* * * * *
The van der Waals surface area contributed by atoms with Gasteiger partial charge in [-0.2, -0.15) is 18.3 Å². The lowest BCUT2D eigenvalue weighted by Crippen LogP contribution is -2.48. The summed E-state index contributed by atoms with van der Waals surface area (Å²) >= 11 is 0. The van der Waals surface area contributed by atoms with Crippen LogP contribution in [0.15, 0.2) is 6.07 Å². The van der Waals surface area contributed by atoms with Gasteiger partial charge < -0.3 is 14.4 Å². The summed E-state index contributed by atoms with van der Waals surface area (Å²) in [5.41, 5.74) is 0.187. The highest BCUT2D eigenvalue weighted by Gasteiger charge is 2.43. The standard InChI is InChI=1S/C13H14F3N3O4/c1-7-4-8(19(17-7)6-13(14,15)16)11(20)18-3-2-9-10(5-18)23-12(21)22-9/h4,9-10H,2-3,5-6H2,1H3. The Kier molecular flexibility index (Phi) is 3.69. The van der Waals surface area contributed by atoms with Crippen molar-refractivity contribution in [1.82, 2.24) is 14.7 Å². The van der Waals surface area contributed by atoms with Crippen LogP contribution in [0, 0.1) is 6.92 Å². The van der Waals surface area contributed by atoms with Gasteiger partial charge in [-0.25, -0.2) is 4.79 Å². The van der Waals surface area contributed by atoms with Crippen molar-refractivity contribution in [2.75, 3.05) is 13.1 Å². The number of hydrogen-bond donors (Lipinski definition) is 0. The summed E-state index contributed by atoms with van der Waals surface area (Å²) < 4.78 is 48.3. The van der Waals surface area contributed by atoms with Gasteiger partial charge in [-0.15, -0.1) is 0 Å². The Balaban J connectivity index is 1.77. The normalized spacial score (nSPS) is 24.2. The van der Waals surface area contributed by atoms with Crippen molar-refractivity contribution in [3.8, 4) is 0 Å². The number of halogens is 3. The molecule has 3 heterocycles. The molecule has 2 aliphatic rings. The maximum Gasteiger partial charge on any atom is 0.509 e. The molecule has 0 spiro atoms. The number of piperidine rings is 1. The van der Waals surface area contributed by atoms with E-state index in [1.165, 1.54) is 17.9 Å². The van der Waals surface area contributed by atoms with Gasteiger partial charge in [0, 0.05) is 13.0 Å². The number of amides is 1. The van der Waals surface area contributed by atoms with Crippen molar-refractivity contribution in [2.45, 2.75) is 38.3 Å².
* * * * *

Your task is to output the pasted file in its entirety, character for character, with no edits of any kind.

The van der Waals surface area contributed by atoms with Gasteiger partial charge in [-0.2, -0.15) is 18.3 Å². The lowest BCUT2D eigenvalue weighted by Crippen LogP contribution is -2.48. The summed E-state index contributed by atoms with van der Waals surface area (Å²) >= 11 is 0. The van der Waals surface area contributed by atoms with Crippen LogP contribution in [0.15, 0.2) is 6.07 Å². The van der Waals surface area contributed by atoms with Gasteiger partial charge < -0.3 is 14.4 Å². The summed E-state index contributed by atoms with van der Waals surface area (Å²) in [5.41, 5.74) is 0.187. The highest BCUT2D eigenvalue weighted by Gasteiger charge is 2.43. The standard InChI is InChI=1S/C13H14F3N3O4/c1-7-4-8(19(17-7)6-13(14,15)16)11(20)18-3-2-9-10(5-18)23-12(21)22-9/h4,9-10H,2-3,5-6H2,1H3. The Kier molecular flexibility index (Phi) is 3.69. The van der Waals surface area contributed by atoms with Crippen molar-refractivity contribution in [1.82, 2.24) is 14.7 Å². The van der Waals surface area contributed by atoms with Crippen LogP contribution in [0, 0.1) is 6.92 Å². The van der Waals surface area contributed by atoms with Gasteiger partial charge in [-0.25, -0.2) is 4.79 Å². The van der Waals surface area contributed by atoms with Crippen molar-refractivity contribution in [2.75, 3.05) is 13.1 Å². The number of hydrogen-bond donors (Lipinski definition) is 0. The summed E-state index contributed by atoms with van der Waals surface area (Å²) < 4.78 is 48.3. The van der Waals surface area contributed by atoms with Gasteiger partial charge in [-0.15, -0.1) is 0 Å². The Balaban J connectivity index is 1.77. The normalized spacial score (nSPS) is 24.2. The van der Waals surface area contributed by atoms with Crippen molar-refractivity contribution in [3.8, 4) is 0 Å². The number of halogens is 3. The molecule has 3 heterocycles. The molecule has 2 aliphatic rings. The maximum Gasteiger partial charge on any atom is 0.509 e. The molecule has 0 spiro atoms. The number of piperidine rings is 1. The van der Waals surface area contributed by atoms with E-state index in [1.165, 1.54) is 17.9 Å². The van der Waals surface area contributed by atoms with Gasteiger partial charge in [0, 0.05) is 13.0 Å². The number of amides is 1. The van der Waals surface area contributed by atoms with Crippen molar-refractivity contribution in [2.45, 2.75) is 38.3 Å².